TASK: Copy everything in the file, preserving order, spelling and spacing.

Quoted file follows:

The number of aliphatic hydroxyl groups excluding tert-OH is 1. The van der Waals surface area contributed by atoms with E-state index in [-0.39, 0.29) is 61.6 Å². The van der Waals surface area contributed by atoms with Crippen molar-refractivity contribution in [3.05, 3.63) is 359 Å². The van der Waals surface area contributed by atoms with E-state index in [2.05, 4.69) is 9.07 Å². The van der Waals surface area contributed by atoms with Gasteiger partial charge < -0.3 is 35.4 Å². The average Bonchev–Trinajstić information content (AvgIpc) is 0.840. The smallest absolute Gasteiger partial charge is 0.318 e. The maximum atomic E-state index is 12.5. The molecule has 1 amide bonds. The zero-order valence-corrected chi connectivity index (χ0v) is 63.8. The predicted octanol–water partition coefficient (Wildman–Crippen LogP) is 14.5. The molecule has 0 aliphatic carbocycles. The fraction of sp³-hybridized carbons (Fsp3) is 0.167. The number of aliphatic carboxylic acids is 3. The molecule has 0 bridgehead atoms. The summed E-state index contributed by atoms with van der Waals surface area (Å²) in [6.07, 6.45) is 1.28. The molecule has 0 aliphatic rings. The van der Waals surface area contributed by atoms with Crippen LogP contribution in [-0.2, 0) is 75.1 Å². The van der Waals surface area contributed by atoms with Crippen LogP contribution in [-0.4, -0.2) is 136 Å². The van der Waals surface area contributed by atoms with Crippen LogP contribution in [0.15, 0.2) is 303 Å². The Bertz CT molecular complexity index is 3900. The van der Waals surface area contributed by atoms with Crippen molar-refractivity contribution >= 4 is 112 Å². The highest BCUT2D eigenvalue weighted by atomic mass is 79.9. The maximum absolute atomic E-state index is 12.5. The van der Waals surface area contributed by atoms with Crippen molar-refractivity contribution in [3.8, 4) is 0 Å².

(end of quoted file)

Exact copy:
The number of aliphatic hydroxyl groups excluding tert-OH is 1. The van der Waals surface area contributed by atoms with E-state index in [-0.39, 0.29) is 61.6 Å². The van der Waals surface area contributed by atoms with Crippen molar-refractivity contribution in [3.05, 3.63) is 359 Å². The van der Waals surface area contributed by atoms with E-state index in [2.05, 4.69) is 9.07 Å². The van der Waals surface area contributed by atoms with Gasteiger partial charge < -0.3 is 35.4 Å². The average Bonchev–Trinajstić information content (AvgIpc) is 0.840. The smallest absolute Gasteiger partial charge is 0.318 e. The maximum atomic E-state index is 12.5. The molecule has 1 amide bonds. The zero-order valence-corrected chi connectivity index (χ0v) is 63.8. The predicted octanol–water partition coefficient (Wildman–Crippen LogP) is 14.5. The molecule has 0 aliphatic carbocycles. The fraction of sp³-hybridized carbons (Fsp3) is 0.167. The number of aliphatic carboxylic acids is 3. The molecule has 0 bridgehead atoms. The summed E-state index contributed by atoms with van der Waals surface area (Å²) in [6.07, 6.45) is 1.28. The molecule has 0 aliphatic rings. The van der Waals surface area contributed by atoms with Crippen LogP contribution in [-0.2, 0) is 75.1 Å². The van der Waals surface area contributed by atoms with Crippen LogP contribution in [-0.4, -0.2) is 136 Å². The van der Waals surface area contributed by atoms with Crippen LogP contribution in [0.15, 0.2) is 303 Å². The Bertz CT molecular complexity index is 3900. The van der Waals surface area contributed by atoms with Crippen molar-refractivity contribution >= 4 is 112 Å². The highest BCUT2D eigenvalue weighted by atomic mass is 79.9. The maximum absolute atomic E-state index is 12.5. The van der Waals surface area contributed by atoms with Crippen molar-refractivity contribution in [3.8, 4) is 0 Å².